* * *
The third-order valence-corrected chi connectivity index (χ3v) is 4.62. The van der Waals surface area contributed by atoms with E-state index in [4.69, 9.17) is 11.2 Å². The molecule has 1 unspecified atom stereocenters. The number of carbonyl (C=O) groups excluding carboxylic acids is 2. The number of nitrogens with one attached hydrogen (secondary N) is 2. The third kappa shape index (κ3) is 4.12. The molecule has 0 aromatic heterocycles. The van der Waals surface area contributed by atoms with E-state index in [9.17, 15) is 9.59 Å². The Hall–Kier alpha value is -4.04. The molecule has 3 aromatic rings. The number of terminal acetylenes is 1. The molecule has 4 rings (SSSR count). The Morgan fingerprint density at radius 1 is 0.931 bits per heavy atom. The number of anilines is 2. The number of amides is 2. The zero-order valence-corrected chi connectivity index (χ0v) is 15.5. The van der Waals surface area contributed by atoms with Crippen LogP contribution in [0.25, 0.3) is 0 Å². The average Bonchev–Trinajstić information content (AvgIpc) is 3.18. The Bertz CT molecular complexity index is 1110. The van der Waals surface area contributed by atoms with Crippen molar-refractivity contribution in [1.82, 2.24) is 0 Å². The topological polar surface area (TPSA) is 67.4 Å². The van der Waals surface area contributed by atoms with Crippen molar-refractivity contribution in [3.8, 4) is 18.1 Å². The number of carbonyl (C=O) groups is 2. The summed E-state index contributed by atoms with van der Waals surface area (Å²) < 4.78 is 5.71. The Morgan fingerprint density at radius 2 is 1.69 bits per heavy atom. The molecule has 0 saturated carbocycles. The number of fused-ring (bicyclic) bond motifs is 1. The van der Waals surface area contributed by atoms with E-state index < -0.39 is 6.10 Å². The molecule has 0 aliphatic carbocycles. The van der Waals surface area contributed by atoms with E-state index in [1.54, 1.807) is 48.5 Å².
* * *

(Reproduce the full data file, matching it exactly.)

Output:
The third-order valence-corrected chi connectivity index (χ3v) is 4.62. The van der Waals surface area contributed by atoms with E-state index in [4.69, 9.17) is 11.2 Å². The molecule has 1 unspecified atom stereocenters. The number of carbonyl (C=O) groups excluding carboxylic acids is 2. The number of nitrogens with one attached hydrogen (secondary N) is 2. The third kappa shape index (κ3) is 4.12. The molecule has 0 aromatic heterocycles. The van der Waals surface area contributed by atoms with E-state index in [9.17, 15) is 9.59 Å². The Hall–Kier alpha value is -4.04. The molecule has 3 aromatic rings. The number of terminal acetylenes is 1. The molecule has 4 rings (SSSR count). The Morgan fingerprint density at radius 1 is 0.931 bits per heavy atom. The number of anilines is 2. The number of amides is 2. The zero-order valence-corrected chi connectivity index (χ0v) is 15.5. The van der Waals surface area contributed by atoms with Crippen LogP contribution in [0.25, 0.3) is 0 Å². The average Bonchev–Trinajstić information content (AvgIpc) is 3.18. The Bertz CT molecular complexity index is 1110. The van der Waals surface area contributed by atoms with Crippen molar-refractivity contribution in [1.82, 2.24) is 0 Å². The topological polar surface area (TPSA) is 67.4 Å². The van der Waals surface area contributed by atoms with Crippen molar-refractivity contribution in [3.8, 4) is 18.1 Å². The number of carbonyl (C=O) groups is 2. The summed E-state index contributed by atoms with van der Waals surface area (Å²) < 4.78 is 5.71. The Morgan fingerprint density at radius 2 is 1.69 bits per heavy atom. The molecule has 0 saturated carbocycles. The number of fused-ring (bicyclic) bond motifs is 1. The van der Waals surface area contributed by atoms with E-state index < -0.39 is 6.10 Å². The molecule has 0 aliphatic carbocycles. The van der Waals surface area contributed by atoms with E-state index in [1.54, 1.807) is 48.5 Å².